Clearly, nutrition research was a very important part of that. We also do a lot of production, research and research around how to improve water use efficiency.
One example of making almonds from the nut to the tree itself sustainable, according to Daren Williams of the California Almond Board, how to utilize everything that we grow in that orchard.
We like to talk about producing four crops per drop of water.
And he reiterates such advances do not occur unless there is research involved. The research has to be done to show that it works, that it's beneficial to the grower as well as to an end user. And the Army to California funds a lot of that research cooperation with the researchers at UC Davis and other land grant universities and USDA, of course.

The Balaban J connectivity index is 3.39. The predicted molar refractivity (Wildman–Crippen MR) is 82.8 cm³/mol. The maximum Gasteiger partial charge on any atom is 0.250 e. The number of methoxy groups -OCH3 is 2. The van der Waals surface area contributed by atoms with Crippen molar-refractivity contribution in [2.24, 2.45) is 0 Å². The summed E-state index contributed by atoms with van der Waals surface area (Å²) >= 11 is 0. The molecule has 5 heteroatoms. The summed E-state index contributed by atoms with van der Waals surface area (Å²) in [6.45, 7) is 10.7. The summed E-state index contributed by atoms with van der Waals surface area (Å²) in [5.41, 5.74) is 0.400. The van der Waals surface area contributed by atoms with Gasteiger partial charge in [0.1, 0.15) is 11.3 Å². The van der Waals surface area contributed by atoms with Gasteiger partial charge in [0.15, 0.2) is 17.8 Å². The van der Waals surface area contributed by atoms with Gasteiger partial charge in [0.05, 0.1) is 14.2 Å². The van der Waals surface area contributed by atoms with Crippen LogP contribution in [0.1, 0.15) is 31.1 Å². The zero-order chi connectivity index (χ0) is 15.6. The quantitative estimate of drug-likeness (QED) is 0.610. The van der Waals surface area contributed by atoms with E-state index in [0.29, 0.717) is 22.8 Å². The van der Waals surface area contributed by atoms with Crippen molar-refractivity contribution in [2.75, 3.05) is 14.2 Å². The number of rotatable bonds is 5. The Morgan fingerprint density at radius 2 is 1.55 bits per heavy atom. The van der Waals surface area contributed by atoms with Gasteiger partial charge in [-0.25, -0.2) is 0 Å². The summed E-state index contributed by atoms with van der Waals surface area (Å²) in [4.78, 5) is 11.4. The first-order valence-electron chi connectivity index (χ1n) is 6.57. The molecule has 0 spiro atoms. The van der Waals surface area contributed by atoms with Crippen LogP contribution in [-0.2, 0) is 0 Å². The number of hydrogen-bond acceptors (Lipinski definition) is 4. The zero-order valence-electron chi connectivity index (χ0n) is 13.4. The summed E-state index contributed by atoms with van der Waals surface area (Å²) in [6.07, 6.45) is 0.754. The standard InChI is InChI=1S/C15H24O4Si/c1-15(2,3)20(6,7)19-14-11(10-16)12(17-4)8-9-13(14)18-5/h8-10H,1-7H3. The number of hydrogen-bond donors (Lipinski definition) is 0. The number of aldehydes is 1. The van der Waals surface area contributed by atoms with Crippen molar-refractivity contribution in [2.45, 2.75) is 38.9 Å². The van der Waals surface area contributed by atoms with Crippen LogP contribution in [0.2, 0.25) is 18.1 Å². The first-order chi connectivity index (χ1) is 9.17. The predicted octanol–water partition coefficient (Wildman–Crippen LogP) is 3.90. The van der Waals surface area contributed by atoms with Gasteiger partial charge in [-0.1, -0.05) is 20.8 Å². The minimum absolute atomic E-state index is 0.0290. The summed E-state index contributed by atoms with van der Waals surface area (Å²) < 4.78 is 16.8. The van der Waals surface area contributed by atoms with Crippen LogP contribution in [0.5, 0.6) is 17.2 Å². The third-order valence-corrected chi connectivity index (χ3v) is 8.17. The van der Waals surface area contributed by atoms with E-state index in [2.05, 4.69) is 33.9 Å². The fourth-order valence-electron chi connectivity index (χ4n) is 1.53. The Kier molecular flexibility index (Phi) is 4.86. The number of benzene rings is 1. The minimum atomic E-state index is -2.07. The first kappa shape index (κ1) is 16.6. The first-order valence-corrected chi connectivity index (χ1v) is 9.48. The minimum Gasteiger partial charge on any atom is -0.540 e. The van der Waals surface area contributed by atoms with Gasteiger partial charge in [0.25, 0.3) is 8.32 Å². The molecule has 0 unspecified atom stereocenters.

We don't only produce the kernel that you eat, but we also produce the shell that that's encased in, which is used in livestock matting and has potential uses and recycled plastics. Then there's also the whole the fruity part of the almond that's around the shell and their sugars in there that right now they're used a lot in cattle feed in the dairy industry in California. But there's some potential to use those sugars in different food applications. And then the entire tree itself is ultimately used when the orchard ends its productive lifecycle after about 25 years. You can take that entire tree and chop it up and reincorporate it into the soil or even use it to make cellulosic ethanol, which is an exciting kind of new area for the use of that woody biomass.